Sometimes I struggle for words.
I can’t think of exactly how to state something, describe something, define something.
Other times, words just pour out of my mouth or through my fingers onto the keyboard.
Occasionally when that happens I end up wishing I could take them back.
This happens in personal relationships as well as in public life.
The reality of the 21st century is that our words can instantaneously have a far-reaching and durable life of their own.
Our words can make it around the globe in less time than it takes to log off of Facebook or Twitter.
James 3:8-10 tells us that the tongue is small but mighty. James warns us that “no one can tame the tongue – a restless evil, full of deadly poison. With it we bless the Lord and Father, and with it we curse those who are made in the likeness of God. From the same mouth come blessing and cursing. My brothers and sisters, this ought not to be so.”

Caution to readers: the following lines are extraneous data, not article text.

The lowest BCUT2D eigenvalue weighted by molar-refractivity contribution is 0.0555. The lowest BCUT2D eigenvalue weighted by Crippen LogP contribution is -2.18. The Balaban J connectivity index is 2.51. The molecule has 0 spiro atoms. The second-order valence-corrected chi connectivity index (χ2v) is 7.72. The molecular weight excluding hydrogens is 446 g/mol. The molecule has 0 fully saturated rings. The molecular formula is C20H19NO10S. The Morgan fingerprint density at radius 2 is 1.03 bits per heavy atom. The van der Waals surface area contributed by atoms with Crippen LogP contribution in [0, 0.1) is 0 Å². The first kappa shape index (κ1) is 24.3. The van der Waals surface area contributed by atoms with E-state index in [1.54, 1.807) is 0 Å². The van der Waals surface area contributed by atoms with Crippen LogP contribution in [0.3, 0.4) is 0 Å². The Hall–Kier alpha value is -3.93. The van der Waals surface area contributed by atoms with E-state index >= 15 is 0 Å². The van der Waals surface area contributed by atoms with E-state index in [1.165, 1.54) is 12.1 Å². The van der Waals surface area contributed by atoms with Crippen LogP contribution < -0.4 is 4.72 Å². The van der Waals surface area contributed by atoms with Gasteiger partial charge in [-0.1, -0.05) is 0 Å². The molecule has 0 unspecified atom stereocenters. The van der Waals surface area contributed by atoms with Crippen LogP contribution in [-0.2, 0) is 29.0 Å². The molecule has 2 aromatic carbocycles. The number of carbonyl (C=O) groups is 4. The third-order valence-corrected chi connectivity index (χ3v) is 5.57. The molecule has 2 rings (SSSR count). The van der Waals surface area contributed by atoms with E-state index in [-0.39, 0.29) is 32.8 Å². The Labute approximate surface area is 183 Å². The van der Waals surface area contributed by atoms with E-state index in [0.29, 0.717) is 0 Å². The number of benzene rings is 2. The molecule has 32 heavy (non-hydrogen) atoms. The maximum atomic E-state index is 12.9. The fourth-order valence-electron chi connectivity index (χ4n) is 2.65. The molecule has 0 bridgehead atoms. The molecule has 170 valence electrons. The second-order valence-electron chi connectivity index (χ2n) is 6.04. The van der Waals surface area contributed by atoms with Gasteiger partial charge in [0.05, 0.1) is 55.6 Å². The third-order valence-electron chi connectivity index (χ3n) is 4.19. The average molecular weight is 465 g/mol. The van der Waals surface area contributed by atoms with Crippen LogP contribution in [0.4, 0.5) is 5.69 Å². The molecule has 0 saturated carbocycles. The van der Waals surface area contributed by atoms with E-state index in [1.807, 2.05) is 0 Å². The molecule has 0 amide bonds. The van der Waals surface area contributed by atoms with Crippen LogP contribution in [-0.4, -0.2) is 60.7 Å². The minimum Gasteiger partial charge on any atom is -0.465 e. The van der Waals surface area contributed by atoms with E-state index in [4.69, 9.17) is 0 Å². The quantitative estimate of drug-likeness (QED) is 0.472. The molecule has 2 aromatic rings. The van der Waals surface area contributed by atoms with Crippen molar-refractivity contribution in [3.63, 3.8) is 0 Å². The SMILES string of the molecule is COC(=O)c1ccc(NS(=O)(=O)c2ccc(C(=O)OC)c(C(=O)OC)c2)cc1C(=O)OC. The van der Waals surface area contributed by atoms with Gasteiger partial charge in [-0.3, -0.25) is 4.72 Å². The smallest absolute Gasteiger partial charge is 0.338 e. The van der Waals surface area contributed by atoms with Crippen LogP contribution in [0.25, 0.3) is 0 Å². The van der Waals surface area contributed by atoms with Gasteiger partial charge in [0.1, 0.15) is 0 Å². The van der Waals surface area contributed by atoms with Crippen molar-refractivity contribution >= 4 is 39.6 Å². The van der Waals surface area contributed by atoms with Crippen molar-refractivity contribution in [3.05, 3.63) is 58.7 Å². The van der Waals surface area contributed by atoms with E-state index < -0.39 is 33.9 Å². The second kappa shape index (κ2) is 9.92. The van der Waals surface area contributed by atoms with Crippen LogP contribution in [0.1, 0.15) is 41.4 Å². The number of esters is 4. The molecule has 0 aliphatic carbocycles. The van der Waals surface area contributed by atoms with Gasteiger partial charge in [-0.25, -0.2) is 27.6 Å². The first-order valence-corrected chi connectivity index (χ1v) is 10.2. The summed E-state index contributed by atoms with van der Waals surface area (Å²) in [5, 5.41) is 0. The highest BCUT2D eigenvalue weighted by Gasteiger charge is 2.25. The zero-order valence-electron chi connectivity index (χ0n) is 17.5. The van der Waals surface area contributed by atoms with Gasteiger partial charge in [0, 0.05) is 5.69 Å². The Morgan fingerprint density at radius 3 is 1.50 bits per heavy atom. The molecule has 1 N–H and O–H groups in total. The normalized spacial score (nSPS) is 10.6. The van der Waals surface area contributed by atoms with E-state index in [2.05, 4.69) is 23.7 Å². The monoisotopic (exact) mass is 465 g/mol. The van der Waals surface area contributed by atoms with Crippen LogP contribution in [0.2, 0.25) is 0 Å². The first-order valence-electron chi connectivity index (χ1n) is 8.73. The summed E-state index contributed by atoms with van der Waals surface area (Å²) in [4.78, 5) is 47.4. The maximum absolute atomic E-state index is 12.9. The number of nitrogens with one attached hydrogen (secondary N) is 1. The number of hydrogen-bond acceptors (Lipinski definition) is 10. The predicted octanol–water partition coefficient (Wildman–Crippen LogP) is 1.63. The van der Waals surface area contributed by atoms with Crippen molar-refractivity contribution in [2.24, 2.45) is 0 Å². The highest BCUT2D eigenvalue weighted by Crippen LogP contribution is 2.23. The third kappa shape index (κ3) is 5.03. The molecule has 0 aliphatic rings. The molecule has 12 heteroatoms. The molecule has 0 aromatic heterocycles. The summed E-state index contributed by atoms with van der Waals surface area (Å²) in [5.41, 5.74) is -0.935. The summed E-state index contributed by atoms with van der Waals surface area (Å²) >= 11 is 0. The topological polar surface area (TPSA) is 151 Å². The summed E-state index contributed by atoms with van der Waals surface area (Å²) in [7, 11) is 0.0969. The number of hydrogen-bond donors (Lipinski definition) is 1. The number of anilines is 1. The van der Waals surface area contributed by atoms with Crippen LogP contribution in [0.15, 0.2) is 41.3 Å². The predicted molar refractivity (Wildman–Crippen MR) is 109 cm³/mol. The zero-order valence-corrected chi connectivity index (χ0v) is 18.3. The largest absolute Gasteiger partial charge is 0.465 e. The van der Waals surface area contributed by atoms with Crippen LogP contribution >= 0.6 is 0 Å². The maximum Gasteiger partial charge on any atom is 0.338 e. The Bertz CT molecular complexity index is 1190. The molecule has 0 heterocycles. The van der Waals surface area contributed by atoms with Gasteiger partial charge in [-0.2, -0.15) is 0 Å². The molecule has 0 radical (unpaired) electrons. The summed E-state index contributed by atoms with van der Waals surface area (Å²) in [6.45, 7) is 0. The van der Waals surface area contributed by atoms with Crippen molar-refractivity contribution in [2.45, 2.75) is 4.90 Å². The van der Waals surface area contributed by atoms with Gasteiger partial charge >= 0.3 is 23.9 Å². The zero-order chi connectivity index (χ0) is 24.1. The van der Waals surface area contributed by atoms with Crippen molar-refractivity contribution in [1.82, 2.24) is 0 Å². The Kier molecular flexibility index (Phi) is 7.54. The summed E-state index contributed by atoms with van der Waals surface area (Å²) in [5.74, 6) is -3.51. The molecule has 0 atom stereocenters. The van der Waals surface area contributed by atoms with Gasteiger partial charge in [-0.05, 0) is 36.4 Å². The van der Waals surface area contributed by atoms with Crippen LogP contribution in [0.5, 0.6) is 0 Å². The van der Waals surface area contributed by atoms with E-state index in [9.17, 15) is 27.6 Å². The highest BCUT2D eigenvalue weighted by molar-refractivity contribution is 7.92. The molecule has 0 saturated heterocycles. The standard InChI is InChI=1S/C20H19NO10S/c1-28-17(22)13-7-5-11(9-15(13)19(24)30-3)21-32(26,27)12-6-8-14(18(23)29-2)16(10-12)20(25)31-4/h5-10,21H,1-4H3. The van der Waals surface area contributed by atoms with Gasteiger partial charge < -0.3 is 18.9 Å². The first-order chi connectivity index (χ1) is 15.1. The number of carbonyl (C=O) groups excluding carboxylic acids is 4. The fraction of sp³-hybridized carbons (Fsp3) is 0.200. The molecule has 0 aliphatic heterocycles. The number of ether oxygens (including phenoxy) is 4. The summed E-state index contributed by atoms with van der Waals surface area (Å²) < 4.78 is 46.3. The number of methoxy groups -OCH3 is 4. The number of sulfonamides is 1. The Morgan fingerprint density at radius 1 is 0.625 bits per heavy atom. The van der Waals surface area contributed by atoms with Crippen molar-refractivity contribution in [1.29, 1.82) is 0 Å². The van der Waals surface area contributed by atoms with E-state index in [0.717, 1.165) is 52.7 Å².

Our words, whether well-chosen and reasoned or hasty and shot-from-the-hip, have power.
We won’t always choose the right words.
But we should still try our best and ask for forgiveness when we don’t.
Those around us won’t always choose the right words.
But we should seek to forgive and offer reconciliation when they don’t.
Today I ran across a TED talk that told the story of an Auschwitz survivor whose last words to her brother were harsh and critical. She was 15 and her brother was 8.
She survived the Holocaust.
He did not.
Her vow: “I will never say anything that couldn’t stand as the last thing I ever say.”
We never know if we will get a chance to clarify, reverse or apologize for the things we say.
Maybe we will.
Maybe we won’t.
Our last words last.